BIT Mining Limited, the fifth-largest mining pool by hash rate in the world, announced Tuesday that it had successfully transported the first of three mining machine shipments from Sichuan, China to the Central Asian nation of Kazakhstan.
The initial shipment contained over three hundred mining machines with a potential hash rate capacity of 18.2 PH/s (petahashes per second), which the company hopes to have fully operational by June 27, 2021. Larger second and third shipments containing a combined total of 2600 machines and a potential hash rate capacity of approximately 102.3 PH/s are expected to arrive in Kazakhstan by July 1, 2021, according to the announcement.
The move comes on the heels of the company's subsidiary, Ganzi Changhe Hydropower Consumption Service, receiving a notice from local authorities on June 19th that its power supply was being suspended later that same day. The subsidiary has since suspended its operations in Sichuan, which accounted for 3% of BIT Mining's total revenue last month.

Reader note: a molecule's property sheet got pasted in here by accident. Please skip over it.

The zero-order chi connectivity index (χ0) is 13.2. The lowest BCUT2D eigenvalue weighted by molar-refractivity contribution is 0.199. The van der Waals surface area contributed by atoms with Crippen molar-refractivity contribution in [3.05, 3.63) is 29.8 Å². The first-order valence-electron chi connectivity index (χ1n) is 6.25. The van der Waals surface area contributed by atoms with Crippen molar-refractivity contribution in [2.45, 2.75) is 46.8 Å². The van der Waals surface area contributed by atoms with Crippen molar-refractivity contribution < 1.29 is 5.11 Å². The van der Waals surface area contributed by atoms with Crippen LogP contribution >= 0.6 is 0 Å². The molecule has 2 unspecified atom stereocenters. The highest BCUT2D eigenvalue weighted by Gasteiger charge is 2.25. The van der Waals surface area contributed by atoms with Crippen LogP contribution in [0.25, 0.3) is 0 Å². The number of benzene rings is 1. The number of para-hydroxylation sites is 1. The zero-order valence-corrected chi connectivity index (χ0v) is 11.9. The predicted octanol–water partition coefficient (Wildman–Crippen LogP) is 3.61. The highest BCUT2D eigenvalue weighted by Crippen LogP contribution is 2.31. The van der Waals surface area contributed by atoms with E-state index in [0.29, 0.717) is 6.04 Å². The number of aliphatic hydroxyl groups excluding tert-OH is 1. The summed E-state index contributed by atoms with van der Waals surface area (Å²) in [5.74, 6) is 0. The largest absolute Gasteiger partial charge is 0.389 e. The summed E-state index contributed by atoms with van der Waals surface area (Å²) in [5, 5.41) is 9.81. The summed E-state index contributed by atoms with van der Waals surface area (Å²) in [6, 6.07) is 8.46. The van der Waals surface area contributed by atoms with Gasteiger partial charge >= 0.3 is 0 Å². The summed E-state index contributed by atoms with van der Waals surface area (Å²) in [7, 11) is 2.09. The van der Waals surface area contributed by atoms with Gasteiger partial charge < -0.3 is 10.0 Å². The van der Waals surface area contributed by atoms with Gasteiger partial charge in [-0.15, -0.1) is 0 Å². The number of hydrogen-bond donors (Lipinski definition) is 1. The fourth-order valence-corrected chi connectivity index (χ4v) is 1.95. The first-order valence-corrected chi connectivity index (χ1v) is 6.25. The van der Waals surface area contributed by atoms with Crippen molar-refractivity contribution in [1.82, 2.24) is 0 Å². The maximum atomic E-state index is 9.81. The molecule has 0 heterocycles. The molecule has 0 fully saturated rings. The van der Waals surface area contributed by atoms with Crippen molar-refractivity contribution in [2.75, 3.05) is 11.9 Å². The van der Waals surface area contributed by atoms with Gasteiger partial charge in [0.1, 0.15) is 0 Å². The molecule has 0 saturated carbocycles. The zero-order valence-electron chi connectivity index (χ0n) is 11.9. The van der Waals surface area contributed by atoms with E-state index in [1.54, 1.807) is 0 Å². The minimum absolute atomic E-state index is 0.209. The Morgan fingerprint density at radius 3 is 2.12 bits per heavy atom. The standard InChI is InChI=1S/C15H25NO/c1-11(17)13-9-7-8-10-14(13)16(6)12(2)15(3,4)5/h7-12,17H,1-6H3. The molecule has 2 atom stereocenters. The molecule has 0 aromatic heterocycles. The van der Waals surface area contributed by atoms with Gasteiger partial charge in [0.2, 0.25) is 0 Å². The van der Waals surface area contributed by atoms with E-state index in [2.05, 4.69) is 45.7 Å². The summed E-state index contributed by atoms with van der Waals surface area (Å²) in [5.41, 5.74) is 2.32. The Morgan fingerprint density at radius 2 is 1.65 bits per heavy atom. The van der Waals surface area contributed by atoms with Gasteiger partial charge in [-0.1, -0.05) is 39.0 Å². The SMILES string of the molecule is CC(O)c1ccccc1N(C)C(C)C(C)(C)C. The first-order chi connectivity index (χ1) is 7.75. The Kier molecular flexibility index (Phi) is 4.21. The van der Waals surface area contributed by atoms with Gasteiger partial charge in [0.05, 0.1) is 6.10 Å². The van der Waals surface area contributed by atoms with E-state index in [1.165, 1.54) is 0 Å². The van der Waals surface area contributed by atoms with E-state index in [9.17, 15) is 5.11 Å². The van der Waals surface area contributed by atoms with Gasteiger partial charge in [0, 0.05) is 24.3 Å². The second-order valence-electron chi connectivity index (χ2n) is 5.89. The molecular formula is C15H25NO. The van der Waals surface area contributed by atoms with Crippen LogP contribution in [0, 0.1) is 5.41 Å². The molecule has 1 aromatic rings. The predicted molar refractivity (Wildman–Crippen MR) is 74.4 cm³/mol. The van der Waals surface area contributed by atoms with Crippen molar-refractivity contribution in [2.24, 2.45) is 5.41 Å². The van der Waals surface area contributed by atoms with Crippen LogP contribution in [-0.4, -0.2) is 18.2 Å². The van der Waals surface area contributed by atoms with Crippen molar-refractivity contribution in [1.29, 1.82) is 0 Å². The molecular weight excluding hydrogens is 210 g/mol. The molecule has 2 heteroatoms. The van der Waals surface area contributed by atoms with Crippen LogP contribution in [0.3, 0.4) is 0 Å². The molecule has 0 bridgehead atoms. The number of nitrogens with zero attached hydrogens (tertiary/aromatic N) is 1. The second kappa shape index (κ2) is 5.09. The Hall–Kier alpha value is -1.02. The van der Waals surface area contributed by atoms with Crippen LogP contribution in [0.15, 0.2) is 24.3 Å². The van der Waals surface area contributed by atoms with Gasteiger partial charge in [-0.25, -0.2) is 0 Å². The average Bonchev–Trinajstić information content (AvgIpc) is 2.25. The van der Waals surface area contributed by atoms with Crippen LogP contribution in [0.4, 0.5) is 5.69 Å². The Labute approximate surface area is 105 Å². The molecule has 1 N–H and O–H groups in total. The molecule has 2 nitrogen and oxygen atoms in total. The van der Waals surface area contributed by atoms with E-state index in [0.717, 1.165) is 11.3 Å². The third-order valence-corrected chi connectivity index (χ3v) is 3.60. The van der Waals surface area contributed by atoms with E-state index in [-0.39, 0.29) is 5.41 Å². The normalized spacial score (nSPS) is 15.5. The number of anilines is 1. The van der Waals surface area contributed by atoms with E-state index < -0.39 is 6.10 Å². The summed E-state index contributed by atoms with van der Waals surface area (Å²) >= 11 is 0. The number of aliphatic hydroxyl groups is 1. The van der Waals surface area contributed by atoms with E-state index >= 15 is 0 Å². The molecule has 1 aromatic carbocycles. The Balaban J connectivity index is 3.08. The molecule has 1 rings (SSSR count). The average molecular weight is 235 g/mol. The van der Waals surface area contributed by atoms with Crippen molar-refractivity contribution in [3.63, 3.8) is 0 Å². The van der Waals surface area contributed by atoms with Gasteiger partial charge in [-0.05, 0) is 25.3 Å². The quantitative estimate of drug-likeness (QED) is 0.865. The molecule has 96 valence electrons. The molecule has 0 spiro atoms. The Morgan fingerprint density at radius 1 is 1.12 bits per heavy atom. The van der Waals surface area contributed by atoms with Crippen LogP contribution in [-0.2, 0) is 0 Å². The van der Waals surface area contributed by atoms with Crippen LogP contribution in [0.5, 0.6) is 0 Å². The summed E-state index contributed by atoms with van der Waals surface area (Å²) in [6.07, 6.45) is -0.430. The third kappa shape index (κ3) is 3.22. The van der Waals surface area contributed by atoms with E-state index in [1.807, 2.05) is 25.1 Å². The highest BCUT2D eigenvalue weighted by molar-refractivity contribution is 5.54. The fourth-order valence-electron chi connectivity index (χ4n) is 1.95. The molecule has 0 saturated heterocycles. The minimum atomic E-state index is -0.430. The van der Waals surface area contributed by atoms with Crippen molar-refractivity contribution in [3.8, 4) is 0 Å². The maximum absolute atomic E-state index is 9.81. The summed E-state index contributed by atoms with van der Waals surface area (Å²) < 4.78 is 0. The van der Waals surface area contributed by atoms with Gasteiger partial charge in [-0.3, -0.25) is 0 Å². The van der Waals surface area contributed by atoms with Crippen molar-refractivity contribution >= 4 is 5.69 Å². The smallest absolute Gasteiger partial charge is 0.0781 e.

While the power supply suspension may have accelerated relocation plans, BIT Mining has been focused on diversifying its operations outside of China since at least May, when the company announced investments in mining operations in both Kazakhstan and Texas.
BIT Mining's announcements come against a larger backdrop of regulatory action and crackdowns by the Chinese government against mining within the country, which still has the majority of the global hash rate.
These recent developments may be a net positive for Bitcoin, according to Microstrategy CEO Michael Saylor. One of the long-standing criticisms of Bitcoin has been that its hash rate is relatively centralized within the borders of an authoritarian nation. There is evidence that the crackdowns are redistributing hash power outside of China and into a wider variety of nations and regions.
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